The window pier table, with baize-lined card table concealed beneath its hinged top, is conceived in the George II French/Antique fashion. Roman acanthus is carved in bas-relief in the ribboned guilloche wreathing its reed--molded top as well as on the Roman truss-scrolled columnar legs and their wave-voluted feet. The inlaid freize displays a Grecian fret as featured in Decorations for Cabinet-work proposed in B. Langley's City and Country Builder's and Workman's Treasury of Designs.
In 1757, Benjamin Goodison (d. 1767) supplied a related pair of card-tables with Grecian ribbon-fret inlay for Holkham Hall, Norfolk at a cost of 12.10.0 (A. Coleridge,Chippendale Furniture, London 1968, fig. 371). A closely related table with the same Greek border but slightly differing inlay to the top was sold anonymously, Christie's, New York, 18 October 2005, lot 479. An almost identical table, also bearing 'Tibats' hinges, was sold by the Szeben Peto Foundation, Christie's, London, 29 March 1984, lot 68. The signed hinges also featured on a related table, with carved inlay on the top, sold anonymously, Christie's, London, 27 June 1985, lot 116. They feature again on another related card-table with the ribbon-carved edge, but different fret-patterned frieze, which was acquired by the Victoria and Albert Museum in 1962 (see H. Hayward, World Furniture, London, 1965, fig. 500).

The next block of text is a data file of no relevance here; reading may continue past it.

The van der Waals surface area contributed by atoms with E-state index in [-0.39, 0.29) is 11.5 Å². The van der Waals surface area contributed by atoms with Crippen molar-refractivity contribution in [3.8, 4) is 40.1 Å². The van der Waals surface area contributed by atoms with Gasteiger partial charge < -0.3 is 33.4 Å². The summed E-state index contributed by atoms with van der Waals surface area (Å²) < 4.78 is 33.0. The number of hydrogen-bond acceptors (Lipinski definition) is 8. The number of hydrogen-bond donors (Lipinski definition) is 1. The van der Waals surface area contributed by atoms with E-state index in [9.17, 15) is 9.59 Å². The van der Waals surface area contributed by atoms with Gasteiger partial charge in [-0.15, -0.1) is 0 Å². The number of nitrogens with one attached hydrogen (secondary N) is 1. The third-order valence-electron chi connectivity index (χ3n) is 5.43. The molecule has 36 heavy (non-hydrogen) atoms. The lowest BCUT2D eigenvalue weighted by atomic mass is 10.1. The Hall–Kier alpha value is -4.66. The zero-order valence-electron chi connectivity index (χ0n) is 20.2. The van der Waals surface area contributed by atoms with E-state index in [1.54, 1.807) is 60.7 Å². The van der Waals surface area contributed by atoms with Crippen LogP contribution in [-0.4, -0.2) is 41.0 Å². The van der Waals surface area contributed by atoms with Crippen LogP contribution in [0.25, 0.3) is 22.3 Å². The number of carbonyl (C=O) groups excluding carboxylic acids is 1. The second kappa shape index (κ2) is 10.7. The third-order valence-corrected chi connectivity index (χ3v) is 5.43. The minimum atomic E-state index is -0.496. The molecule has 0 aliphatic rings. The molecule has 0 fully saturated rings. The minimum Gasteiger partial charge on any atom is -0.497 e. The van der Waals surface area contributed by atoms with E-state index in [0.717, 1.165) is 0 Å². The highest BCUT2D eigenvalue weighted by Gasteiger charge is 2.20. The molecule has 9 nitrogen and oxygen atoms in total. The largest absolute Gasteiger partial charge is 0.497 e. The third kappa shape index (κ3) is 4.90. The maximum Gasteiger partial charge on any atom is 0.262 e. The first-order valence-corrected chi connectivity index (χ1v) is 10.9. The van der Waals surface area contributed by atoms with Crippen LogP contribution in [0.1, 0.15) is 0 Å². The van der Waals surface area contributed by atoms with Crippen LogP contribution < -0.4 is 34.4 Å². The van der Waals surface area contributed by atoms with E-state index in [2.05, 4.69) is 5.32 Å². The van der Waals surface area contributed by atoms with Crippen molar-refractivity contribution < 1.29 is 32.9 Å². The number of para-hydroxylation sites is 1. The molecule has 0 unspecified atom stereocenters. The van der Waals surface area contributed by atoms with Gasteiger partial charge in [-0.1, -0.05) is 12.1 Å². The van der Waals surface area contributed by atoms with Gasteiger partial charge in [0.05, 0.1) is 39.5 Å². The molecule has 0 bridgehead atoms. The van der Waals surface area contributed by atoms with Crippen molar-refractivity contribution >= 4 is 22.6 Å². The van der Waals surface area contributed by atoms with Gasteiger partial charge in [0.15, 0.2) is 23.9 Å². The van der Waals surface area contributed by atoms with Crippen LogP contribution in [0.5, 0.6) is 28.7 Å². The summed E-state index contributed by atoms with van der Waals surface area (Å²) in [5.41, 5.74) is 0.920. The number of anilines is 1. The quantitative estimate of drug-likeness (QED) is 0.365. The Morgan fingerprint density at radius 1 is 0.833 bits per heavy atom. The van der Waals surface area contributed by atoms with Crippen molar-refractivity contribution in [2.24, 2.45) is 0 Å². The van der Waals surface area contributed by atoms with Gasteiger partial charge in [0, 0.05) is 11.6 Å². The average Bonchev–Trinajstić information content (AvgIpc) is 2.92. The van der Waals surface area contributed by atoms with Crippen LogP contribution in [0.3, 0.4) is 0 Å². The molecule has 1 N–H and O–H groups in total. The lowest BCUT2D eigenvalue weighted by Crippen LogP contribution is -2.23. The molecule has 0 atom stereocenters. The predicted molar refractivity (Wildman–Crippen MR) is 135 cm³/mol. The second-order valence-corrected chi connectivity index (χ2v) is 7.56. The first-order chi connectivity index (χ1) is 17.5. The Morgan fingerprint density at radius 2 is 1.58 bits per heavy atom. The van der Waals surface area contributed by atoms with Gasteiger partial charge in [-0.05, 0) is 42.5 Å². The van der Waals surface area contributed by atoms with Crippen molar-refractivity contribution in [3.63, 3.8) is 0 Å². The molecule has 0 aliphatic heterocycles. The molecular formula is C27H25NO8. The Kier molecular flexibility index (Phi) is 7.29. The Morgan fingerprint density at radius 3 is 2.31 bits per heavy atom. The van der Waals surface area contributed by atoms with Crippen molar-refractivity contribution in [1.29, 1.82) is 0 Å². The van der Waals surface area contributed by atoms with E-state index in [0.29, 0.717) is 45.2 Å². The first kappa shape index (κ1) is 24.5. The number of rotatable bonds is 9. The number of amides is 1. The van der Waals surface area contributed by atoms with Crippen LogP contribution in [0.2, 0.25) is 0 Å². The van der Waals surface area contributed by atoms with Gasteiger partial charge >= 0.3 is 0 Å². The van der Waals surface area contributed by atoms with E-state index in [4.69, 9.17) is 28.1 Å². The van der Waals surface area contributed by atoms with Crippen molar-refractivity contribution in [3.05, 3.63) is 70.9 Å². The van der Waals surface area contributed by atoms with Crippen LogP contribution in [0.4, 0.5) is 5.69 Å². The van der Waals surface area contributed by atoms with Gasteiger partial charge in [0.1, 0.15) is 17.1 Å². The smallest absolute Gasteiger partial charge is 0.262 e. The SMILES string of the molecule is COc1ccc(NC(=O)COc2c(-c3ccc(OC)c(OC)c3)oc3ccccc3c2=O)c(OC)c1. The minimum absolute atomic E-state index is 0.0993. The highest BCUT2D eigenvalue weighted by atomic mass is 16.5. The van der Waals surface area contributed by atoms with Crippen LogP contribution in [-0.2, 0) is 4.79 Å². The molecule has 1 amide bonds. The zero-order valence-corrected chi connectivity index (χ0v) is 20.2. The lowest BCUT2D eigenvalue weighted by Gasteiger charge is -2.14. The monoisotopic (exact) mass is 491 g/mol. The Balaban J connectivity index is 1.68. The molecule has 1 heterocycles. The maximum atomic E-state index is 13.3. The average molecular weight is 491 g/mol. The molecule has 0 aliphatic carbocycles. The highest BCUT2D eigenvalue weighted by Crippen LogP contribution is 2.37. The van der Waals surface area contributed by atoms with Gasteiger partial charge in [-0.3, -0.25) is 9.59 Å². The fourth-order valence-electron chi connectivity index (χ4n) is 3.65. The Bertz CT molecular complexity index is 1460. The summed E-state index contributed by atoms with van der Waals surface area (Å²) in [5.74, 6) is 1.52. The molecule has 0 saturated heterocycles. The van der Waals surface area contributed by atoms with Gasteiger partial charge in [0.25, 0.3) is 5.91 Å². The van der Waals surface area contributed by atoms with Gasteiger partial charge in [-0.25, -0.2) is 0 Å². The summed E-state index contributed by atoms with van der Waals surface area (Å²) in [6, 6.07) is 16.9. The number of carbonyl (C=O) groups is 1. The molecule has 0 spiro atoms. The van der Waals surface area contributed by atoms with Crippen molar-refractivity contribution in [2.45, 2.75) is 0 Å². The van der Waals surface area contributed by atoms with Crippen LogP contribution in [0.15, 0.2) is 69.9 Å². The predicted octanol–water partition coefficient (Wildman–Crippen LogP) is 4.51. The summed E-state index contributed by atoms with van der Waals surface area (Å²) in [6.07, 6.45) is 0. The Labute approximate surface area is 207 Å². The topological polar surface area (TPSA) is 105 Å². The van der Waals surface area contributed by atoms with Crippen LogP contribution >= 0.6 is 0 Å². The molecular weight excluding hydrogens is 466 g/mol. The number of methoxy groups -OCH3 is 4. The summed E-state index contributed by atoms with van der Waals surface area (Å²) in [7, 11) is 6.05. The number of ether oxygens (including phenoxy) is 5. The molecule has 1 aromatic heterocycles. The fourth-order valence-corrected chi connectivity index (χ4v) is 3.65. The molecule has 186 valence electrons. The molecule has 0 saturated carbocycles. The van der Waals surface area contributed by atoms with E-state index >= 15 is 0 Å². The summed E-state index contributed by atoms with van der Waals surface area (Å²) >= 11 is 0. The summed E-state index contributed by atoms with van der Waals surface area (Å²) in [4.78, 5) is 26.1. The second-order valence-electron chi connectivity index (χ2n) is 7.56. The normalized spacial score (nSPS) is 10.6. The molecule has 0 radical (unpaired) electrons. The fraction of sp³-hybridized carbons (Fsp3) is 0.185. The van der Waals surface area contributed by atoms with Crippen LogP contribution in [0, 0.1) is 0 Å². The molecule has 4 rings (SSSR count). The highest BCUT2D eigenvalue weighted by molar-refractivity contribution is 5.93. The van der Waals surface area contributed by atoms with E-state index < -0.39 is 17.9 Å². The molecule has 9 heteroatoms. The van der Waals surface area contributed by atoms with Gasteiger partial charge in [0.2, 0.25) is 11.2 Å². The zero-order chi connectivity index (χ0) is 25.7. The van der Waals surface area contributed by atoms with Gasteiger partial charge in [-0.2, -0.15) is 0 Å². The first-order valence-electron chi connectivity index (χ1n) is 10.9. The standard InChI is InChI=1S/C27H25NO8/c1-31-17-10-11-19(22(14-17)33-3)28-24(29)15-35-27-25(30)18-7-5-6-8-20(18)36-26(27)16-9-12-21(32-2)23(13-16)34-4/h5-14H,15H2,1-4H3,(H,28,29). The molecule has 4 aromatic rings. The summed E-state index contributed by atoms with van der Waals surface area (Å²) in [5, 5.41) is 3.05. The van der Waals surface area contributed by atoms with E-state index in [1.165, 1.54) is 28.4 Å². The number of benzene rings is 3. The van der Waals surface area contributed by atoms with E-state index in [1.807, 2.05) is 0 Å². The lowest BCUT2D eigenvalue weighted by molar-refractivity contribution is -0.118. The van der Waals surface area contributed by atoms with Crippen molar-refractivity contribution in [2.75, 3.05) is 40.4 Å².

The unidentified Tibats brand is illustrated in P. Thornton, 'A Signed Hinge', Furniture History, 1966, pp. 44-45 and pl. XXIII, fig. A. Many fine pieces of mid-18th Century case furniture, particularly card tables, have 'H.TIBATS' stamped on their concertina-action hinges. The stamp almost certainly refers to Hugh Tibbatts, 'hinge and sash fastening maker' of Bell Street Wolverhampton, listed in The Birmingham, Wolverhampton, Wallsall, Dudley, Bilston and Willenhall Directory, 1781. There appears to be no mention of Tibats or Tibbats (the spelling of the name varies) in the West Midlands area after 1781.